I’m looking forward to the game tomorrow night, even if I probably won’t have a voice to yell with.  Husband can yell loud enough for both of us.  Win or lose (and of course I hope it is win) I get the privilege of being there watching a remarkable group of kids play a game they love.  Whatever night the lights are on, and for whatever sport, I’m happy to be a part of it.

My Sister

Last night I spent an hour on the phone with my Sister.  It was great to talk to her, and we were both able to vent about stuff that is bothering us.  We both said we are going to do better and talk more, because we feel better getting it all out.

I didn’t grow up with my Sister.  In fact, I didn’t even know she existed until I was 26 and just married, and she was 17.  I didn’t know I had a younger brother (Brother #6 in the scheme of all this) until then either.  I knew I had an older Brother (#4) and a younger sister (#2) and younger brother (#5), none of whom I had met.

I was adopted by my family when I was an infant.  I always knew as my family was open about it, going so far as to create a book they used to read to me about my adoption.  The Brothers, as I called them as a child, were not adopted, but by the time my parents felt they needed one more child, a girl, they weren’t going to conceive one.  So they went to an agency and started the process to adopt a five or six year old girl.  They received a call around nine months later that an infant was available, were they interested?  They were, they drove to the agency where they were placed in a room where they could spend time to decide if they wanted to take me home.  When the caseworker came back I was dressed in the outfit my Mom had brought and they took me home that day.  A year later, and with no caseworker visits that I’ve heard about, my whole family went before a judge, said they wanted to keep me, and it was a done deal.  Some pet adoptions are more complicated today than my adoption was back then.

So I grew up knowing I was adopted, which really didn’t impact me.  It was something unique to share, there was a relative who refused to acknowledge me because of the adoption, the Middle Brother didn’t like to say I was because I was his sister and that was that, and I grew up, got married, had kids and got a mortgage.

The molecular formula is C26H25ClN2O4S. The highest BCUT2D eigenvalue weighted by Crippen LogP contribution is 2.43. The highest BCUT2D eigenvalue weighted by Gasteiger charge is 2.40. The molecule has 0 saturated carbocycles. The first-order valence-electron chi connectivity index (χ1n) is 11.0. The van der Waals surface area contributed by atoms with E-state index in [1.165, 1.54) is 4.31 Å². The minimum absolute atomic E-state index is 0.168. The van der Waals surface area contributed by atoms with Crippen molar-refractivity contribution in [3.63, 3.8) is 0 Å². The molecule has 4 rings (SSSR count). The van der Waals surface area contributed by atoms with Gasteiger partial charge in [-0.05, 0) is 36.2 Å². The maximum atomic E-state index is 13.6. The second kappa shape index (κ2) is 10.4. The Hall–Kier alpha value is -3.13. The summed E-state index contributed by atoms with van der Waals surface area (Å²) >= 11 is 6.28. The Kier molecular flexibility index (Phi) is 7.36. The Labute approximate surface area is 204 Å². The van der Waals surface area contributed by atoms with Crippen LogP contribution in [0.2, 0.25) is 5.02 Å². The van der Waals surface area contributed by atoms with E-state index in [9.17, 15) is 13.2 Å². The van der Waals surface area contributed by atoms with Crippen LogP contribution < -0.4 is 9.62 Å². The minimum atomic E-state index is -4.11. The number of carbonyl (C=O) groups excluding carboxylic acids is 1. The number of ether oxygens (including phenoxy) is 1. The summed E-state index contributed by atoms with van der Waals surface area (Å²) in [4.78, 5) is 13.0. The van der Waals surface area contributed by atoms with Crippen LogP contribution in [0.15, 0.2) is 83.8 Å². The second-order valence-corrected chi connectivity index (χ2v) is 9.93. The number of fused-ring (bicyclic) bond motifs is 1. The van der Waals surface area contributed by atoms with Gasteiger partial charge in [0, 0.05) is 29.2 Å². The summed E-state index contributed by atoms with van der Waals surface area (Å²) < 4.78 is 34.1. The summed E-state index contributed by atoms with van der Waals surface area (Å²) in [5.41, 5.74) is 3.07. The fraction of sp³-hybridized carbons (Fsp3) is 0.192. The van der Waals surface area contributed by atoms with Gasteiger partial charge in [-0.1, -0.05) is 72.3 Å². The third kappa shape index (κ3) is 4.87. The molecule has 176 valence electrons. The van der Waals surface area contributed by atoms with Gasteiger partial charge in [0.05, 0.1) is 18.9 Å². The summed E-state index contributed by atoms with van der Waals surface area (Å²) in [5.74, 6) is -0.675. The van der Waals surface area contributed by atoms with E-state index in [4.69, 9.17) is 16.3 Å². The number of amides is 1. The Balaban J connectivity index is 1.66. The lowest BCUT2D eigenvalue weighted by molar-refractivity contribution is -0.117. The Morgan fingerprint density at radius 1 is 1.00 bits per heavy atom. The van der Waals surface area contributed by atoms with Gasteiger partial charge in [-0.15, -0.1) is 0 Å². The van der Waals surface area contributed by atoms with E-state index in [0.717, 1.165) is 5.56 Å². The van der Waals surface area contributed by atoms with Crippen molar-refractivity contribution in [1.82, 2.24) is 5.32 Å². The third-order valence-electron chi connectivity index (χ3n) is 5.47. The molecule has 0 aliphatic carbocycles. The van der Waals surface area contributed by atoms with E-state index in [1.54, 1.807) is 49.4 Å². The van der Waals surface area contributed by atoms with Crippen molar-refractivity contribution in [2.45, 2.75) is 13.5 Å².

Due to health issues in my early 20’s I contacted the adoption agency, paid them the fee, and learned who my birth mother was.  We even talked on the phone.  I learned she had a daughter two years younger than me, and a son four years younger than I am.  She seemed relieved to know I had grown up in a good home.  Today we are Face Book friends, and we ocassionaly send pictures to each other.  She did give me the name of my birth father, which I didn’t do anything with until right after I got married.  A co-worker had a one month access to an Internet database and could look people up, so I had her look the name up, and found him.

I didn’t get to meet my birth father before he passed away, but we did talk on the phone a couple of times.  I have however met my Sister and Brothers #4 and #6.  I even added Sister and Brother #6’s mom to my family.  It’s been nine years since my Sister and I officially met in person, when she came for Little One’s 5th birthday party.  And she has been part of our life and celebrations since.  Sister and I had always wanted a sister, and then we got one.  We went through growing pains even though we were adults as we got to know each other.  My girls love having a Crazy Aunt (even though she isn’t very crazy anymore) and she loves taking them on adventures when she visits.

So, it was great to talk to my Sister, catch up, and be there for each other.  My girls are close, and I hope they always are.  They are the first to defend the other, the first to make the other incredibly mad, and the first to be supportive and proud of the other.  Having and being a sister is special, and I’m so glad I get to experience it.